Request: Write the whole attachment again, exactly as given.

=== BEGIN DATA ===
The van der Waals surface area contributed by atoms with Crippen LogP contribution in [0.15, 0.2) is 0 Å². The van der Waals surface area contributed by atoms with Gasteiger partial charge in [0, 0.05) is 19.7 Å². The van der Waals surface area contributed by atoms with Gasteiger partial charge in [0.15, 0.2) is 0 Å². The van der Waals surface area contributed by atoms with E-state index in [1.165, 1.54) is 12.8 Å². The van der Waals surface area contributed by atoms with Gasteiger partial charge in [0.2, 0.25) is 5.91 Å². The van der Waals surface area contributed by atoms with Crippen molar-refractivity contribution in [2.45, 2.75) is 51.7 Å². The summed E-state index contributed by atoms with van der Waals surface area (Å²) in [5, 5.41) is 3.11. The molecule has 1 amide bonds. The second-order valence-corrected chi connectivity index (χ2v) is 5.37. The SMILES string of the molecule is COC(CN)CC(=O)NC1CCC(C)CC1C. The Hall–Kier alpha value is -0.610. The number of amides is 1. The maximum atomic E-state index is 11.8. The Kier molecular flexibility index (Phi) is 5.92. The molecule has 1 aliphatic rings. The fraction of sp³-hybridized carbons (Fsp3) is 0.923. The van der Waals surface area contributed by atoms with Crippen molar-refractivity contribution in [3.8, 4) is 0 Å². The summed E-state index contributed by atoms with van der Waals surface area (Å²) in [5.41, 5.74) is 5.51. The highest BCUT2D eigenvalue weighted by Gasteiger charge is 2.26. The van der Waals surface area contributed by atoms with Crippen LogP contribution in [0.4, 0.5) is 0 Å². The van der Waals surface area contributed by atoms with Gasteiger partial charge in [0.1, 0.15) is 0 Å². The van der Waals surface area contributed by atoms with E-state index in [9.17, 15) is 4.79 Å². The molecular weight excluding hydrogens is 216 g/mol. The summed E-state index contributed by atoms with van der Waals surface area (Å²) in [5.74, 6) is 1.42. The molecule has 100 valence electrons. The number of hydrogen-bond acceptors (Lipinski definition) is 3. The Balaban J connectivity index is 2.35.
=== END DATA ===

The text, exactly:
The van der Waals surface area contributed by atoms with Crippen LogP contribution in [0.15, 0.2) is 0 Å². The van der Waals surface area contributed by atoms with Gasteiger partial charge in [0, 0.05) is 19.7 Å². The van der Waals surface area contributed by atoms with Gasteiger partial charge in [0.15, 0.2) is 0 Å². The van der Waals surface area contributed by atoms with E-state index in [1.165, 1.54) is 12.8 Å². The van der Waals surface area contributed by atoms with Gasteiger partial charge in [0.2, 0.25) is 5.91 Å². The van der Waals surface area contributed by atoms with Crippen molar-refractivity contribution in [2.45, 2.75) is 51.7 Å². The summed E-state index contributed by atoms with van der Waals surface area (Å²) in [5, 5.41) is 3.11. The molecule has 1 amide bonds. The second-order valence-corrected chi connectivity index (χ2v) is 5.37. The SMILES string of the molecule is COC(CN)CC(=O)NC1CCC(C)CC1C. The Hall–Kier alpha value is -0.610. The number of amides is 1. The maximum atomic E-state index is 11.8. The Kier molecular flexibility index (Phi) is 5.92. The molecule has 1 aliphatic rings. The fraction of sp³-hybridized carbons (Fsp3) is 0.923. The van der Waals surface area contributed by atoms with Crippen molar-refractivity contribution in [3.8, 4) is 0 Å². The summed E-state index contributed by atoms with van der Waals surface area (Å²) in [5.41, 5.74) is 5.51. The highest BCUT2D eigenvalue weighted by Gasteiger charge is 2.26. The van der Waals surface area contributed by atoms with Crippen LogP contribution in [0.4, 0.5) is 0 Å². The van der Waals surface area contributed by atoms with Gasteiger partial charge in [0.1, 0.15) is 0 Å². The van der Waals surface area contributed by atoms with E-state index in [9.17, 15) is 4.79 Å². The molecular weight excluding hydrogens is 216 g/mol. The summed E-state index contributed by atoms with van der Waals surface area (Å²) in [5.74, 6) is 1.42. The molecule has 100 valence electrons. The number of hydrogen-bond acceptors (Lipinski definition) is 3. The Balaban J connectivity index is 2.35.